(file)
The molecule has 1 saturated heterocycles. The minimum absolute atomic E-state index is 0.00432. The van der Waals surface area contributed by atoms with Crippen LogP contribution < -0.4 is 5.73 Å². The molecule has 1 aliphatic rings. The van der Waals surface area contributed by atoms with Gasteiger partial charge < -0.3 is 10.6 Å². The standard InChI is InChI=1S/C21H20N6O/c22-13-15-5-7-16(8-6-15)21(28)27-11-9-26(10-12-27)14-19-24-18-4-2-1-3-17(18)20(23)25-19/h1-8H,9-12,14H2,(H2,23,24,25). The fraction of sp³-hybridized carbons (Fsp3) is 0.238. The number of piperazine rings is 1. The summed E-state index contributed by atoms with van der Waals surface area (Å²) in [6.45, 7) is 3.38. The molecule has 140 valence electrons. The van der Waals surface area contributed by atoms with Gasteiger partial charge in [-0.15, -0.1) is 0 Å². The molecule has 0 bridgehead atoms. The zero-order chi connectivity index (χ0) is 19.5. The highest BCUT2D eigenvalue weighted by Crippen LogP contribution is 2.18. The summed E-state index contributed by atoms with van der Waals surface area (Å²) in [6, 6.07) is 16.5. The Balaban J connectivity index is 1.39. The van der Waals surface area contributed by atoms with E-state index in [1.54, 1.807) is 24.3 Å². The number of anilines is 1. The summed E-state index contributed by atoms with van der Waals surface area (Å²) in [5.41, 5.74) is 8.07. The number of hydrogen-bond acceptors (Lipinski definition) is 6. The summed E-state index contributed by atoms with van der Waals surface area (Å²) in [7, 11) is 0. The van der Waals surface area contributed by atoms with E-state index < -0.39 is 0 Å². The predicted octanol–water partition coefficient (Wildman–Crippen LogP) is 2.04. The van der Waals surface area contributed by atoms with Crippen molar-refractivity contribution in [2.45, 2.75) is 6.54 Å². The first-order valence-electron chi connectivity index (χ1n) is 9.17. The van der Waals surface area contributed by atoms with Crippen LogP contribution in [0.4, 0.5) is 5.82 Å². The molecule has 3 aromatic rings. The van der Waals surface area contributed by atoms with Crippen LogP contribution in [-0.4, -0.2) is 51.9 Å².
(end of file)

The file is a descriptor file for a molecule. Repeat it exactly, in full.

The molecule has 1 saturated heterocycles. The minimum absolute atomic E-state index is 0.00432. The van der Waals surface area contributed by atoms with Crippen LogP contribution < -0.4 is 5.73 Å². The molecule has 1 aliphatic rings. The van der Waals surface area contributed by atoms with Gasteiger partial charge < -0.3 is 10.6 Å². The standard InChI is InChI=1S/C21H20N6O/c22-13-15-5-7-16(8-6-15)21(28)27-11-9-26(10-12-27)14-19-24-18-4-2-1-3-17(18)20(23)25-19/h1-8H,9-12,14H2,(H2,23,24,25). The fraction of sp³-hybridized carbons (Fsp3) is 0.238. The number of piperazine rings is 1. The summed E-state index contributed by atoms with van der Waals surface area (Å²) in [6.45, 7) is 3.38. The molecule has 140 valence electrons. The van der Waals surface area contributed by atoms with Gasteiger partial charge in [-0.15, -0.1) is 0 Å². The molecule has 0 bridgehead atoms. The zero-order chi connectivity index (χ0) is 19.5. The highest BCUT2D eigenvalue weighted by Crippen LogP contribution is 2.18. The summed E-state index contributed by atoms with van der Waals surface area (Å²) in [6, 6.07) is 16.5. The Balaban J connectivity index is 1.39. The van der Waals surface area contributed by atoms with E-state index in [1.54, 1.807) is 24.3 Å². The number of anilines is 1. The summed E-state index contributed by atoms with van der Waals surface area (Å²) in [5.41, 5.74) is 8.07. The number of hydrogen-bond acceptors (Lipinski definition) is 6. The summed E-state index contributed by atoms with van der Waals surface area (Å²) in [7, 11) is 0. The van der Waals surface area contributed by atoms with E-state index < -0.39 is 0 Å². The predicted octanol–water partition coefficient (Wildman–Crippen LogP) is 2.04. The van der Waals surface area contributed by atoms with Crippen molar-refractivity contribution in [2.45, 2.75) is 6.54 Å². The first-order valence-electron chi connectivity index (χ1n) is 9.17. The van der Waals surface area contributed by atoms with Crippen LogP contribution in [0.4, 0.5) is 5.82 Å². The molecule has 3 aromatic rings. The van der Waals surface area contributed by atoms with Crippen LogP contribution in [-0.4, -0.2) is 51.9 Å².